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I want to write some data to XML file ( XML file would come to ~50 MB ).

I found nokogiri (1.5.0) gem to be the most efficient to parse (Just read and not write). Nokogiri is not a good option to write to XML file since it holds the complete XML data in memory until it writes finally writes it down.

I found builder (3.0.0) to be a good option but not sure if its the best option.

I tried some benchmark with the following simple code :

  (1..500000).each do |k|
    xml.products {
      xml.widget {
        xml.id_ k
        xml.name "Awesome widget"
      }
    }
    end

Nokogiri takes about 143 seconds and also memory consumption gradually increased and ended up finally at about 700 MB.

Builder took about 123 seconds and memory consumption was stable enough at 10 MB.

So is there a better solution to write huge XML files (50 MB) in Ruby?

Nokogiri file :

require 'rubygems'
require 'nokogiri'
a = Time.now
builder = Nokogiri::XML::Builder.new do |xml|
  xml.root {
    (1..500000).each do |k|
    xml.products {
      xml.widget {
        xml.id_ k
        xml.name "Awesome widget"
      }
    }
    end
  }
end
o = File.new("test_noko.xml", "w")
o.write(builder.to_xml)
o.close
puts (Time.now-a).to_s

Builder file :

require 'rubygems'
require 'builder'
a = Time.now
File.open("test.xml", 'w') {|f|
xml = Builder::XmlMarkup.new(:target => f, :indent => 1)

  (1..500000).each do |k|
    xml.products {
      xml.widget {
        xml.id_ k
        xml.name "Awesome widget"
      }
    }
    end

}
puts (Time.now-a).to_s
share|improve this question
    
Re Parsing: Nokogiri is pretty user friendly, but when speed is the key, I go for just writing a sax parser (available in nogokiri as well). I have a handy utility class that I use to blazingly fast build an array of the stuff that I need from an xml (provided that the xml is pretty simple) gist.github.com/854726 if else I might have to write a custom saxparser. –  sunkencity Sep 19 '11 at 6:29
    
You took it other way.. I want to build xml from array(active record ). –  Gaurav Shah Sep 19 '11 at 6:42
    
It was a comment on "I found nokogiri (1.5.0) gem to be the most efficient to parse", my point being the most efficient way to parse is to use the saxparser api directly. –  sunkencity Sep 19 '11 at 6:56
    
oh k thanks for the info –  Gaurav Shah Sep 19 '11 at 6:57
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1 Answer

up vote 14 down vote accepted

Solution 1

If speed is your main concern, I'd just use libxml-ruby ( http://libxml.rubyforge.org/rdoc/ ) directly:

$ time ruby test.rb 

real    0m7.352s
user    0m5.867s
sys     0m0.921s

The api is pretty straight forward

require 'rubygems'
require 'xml'
doc = XML::Document.new()
doc.root = XML::Node.new('root_node')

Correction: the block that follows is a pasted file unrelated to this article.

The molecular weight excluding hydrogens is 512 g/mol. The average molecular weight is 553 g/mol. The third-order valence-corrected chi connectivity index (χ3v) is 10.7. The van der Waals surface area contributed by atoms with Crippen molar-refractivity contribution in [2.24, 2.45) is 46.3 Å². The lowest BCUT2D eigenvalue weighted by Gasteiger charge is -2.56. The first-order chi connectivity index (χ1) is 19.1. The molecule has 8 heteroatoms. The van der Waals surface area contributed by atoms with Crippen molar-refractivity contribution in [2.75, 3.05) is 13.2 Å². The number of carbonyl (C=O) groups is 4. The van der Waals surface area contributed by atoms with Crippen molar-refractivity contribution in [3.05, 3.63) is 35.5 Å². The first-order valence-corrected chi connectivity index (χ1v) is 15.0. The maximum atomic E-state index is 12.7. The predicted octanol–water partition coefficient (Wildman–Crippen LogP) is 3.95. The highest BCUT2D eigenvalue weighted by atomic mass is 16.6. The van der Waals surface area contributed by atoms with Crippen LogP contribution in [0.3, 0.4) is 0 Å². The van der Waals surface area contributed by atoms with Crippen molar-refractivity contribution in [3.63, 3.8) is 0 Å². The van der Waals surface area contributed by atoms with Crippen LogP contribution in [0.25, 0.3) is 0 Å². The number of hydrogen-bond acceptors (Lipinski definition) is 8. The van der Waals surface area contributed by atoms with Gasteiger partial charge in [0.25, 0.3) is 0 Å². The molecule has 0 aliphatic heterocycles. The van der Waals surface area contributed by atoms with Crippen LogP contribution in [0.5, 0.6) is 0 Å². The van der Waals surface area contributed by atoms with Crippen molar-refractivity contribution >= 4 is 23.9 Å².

root = doc.root

500000.times do |k|
  root << elem1 = XML::Node.new('products')
  elem1 << elem2 = XML::Node.new('widget')
  elem2['id'] = k.to_s
  elem2['name'] = 'Awesome widget'
end

doc.save('foo.xml', :indent => false, :encoding => XML::Encoding::UTF_8)

using :indent => true doesn't do much difference in this case, but for more complex xml files it might do.

$ time ruby test.rb #(with indent)

real    0m7.395s
user    0m6.050s
sys     0m0.847s

Solution 2

Of course the fastest solution, and that doesn't build up on memory is just to write the xml manually but that will easily generate other sources of error like possibly invalid xml.

$ time ruby test.rb 

real    0m1.131s
user    0m0.873s
sys     0m0.126s

here's the code for that:

f = File.open("foo.xml", "w")
f.puts('<doc>')
500000.times do |k|
  f.puts "<product><widget id=\"#{k}\" name=\"Awesome widget\" /></product>"
end
f.puts('</doc>')
f.close
share|improve this answer
    
but with this memory goes upto 600 mb .. that is way too wrong isn't it ? –  Gaurav Shah Sep 19 '11 at 6:40
    
I added a way to do it without eating up the memory, it's faster, but you don't get any of the benefits of using a xml generator like automatic indentation, and the checks for validity etc. –  sunkencity Sep 19 '11 at 6:52
    
in case of solution 2 , why not use builder itself ? , it would provide validation and also be safer , isn't it ? –  Gaurav Shah Sep 19 '11 at 6:59
    
Because if you want to make it go faster you need to make it do less. There's lots of performance overhead to using nested blocks like builder does, and all kinds of magic. In the case of solution 2 there's very little code to run, therefore it's 100x faster. –  sunkencity Sep 19 '11 at 7:01
3  
Another way to do xml is just to use an erb template products.xml.erb and loop in there. –  sunkencity Sep 19 '11 at 7:02
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